Department of Animal Science Florida Agricultural
Mimeograph Series No. AN66-3 Experiment Station
September, 1965 Gainesville, Florida
THE EFFECT OF SUPPLEMENTING THE SOW LACTATION DIET
WITH FERROUS FUMARATE AS A PROPHYLAXIS FOR BABY PIG ANEMIA
R. G. Conness, H. D. Wallace and G. E. Combs -I
Several investigations have suggested that it is physiologically impossible to
effectively increase the iron concentration of the sow's milk for the purpose of pre-
venting anemia in the young pig (1, 2, 3, 4, 5, 6, 7). However, recent reports have
indicated that supplementing the sow's diet with ferrous fumarate has been effective
in the prophylaxis of baby pig anemia (8, 9, 10, II).
The purpose of this experiment was to determine if ferrous fumarate in the diet
of the lactating sow would be effective in preventing baby pig anemia. If so, it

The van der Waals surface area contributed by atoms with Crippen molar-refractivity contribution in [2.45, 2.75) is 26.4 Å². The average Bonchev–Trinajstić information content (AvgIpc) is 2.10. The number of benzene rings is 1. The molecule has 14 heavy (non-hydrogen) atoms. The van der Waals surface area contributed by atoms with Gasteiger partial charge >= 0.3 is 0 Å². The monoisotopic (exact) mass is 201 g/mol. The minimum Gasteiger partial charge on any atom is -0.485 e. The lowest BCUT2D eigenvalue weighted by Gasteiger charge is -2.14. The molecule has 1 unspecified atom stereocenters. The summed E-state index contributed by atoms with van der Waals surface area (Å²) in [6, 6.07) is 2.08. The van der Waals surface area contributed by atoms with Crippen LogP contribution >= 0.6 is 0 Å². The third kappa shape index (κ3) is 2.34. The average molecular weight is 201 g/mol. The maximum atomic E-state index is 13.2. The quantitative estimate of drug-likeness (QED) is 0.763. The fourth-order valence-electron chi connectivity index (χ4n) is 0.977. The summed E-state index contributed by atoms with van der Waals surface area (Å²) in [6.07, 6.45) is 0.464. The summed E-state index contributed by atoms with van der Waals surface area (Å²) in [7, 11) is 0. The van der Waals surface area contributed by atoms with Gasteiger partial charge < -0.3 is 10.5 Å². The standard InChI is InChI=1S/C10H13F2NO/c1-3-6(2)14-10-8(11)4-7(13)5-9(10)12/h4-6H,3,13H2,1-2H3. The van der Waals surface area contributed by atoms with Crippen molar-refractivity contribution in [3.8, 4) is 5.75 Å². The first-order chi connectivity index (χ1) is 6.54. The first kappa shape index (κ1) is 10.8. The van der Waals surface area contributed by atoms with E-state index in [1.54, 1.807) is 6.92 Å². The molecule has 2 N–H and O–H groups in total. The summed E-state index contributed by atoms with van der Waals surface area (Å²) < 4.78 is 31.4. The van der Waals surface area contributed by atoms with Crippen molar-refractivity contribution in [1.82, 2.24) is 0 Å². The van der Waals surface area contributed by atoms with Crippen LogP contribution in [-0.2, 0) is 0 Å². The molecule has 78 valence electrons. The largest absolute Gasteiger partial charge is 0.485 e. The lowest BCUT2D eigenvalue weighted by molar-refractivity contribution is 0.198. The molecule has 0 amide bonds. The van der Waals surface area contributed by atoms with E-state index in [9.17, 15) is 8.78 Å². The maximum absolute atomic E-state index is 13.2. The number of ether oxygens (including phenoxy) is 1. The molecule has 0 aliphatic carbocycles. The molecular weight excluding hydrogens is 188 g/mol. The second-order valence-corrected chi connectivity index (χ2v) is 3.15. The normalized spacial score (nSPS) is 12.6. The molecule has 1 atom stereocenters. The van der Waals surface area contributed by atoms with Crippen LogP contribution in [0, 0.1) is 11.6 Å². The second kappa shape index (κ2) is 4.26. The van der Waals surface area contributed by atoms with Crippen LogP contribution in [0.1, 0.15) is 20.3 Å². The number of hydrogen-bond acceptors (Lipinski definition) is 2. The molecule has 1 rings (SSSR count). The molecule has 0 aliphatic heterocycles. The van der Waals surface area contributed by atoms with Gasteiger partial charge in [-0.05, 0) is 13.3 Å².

was further desired to determine if such prevention was a reflection of an increase
in the iron concentration of the sow's milk or by direct assimilation of iron as a
result of fecal contamination of the premises by the sow.
Seventeen litters consisting of 120 pigs were farrowed in farrowing stalls with-
in a central house floored with concrete. The litters remained in these stalls for
approximately one week at which time they were moved to pens in the same house for
the duration of the trial. The trial was superimposed on a long range experiment to
study the nutritional effects of feeding distillers dried solubles to sows and their
progeny. Sows were therefore allotted to two dietary iron treatment groups accord-
ing to previous diet, parity and breed. The sow treatment groups (Table I) were as
1. Basal lactation diet.
2. Basal lactation diet plus 900 mg. of iron as ferrous fumarate per pound of
3. Basal lactation diet with 5 percent distillers dried solubles included.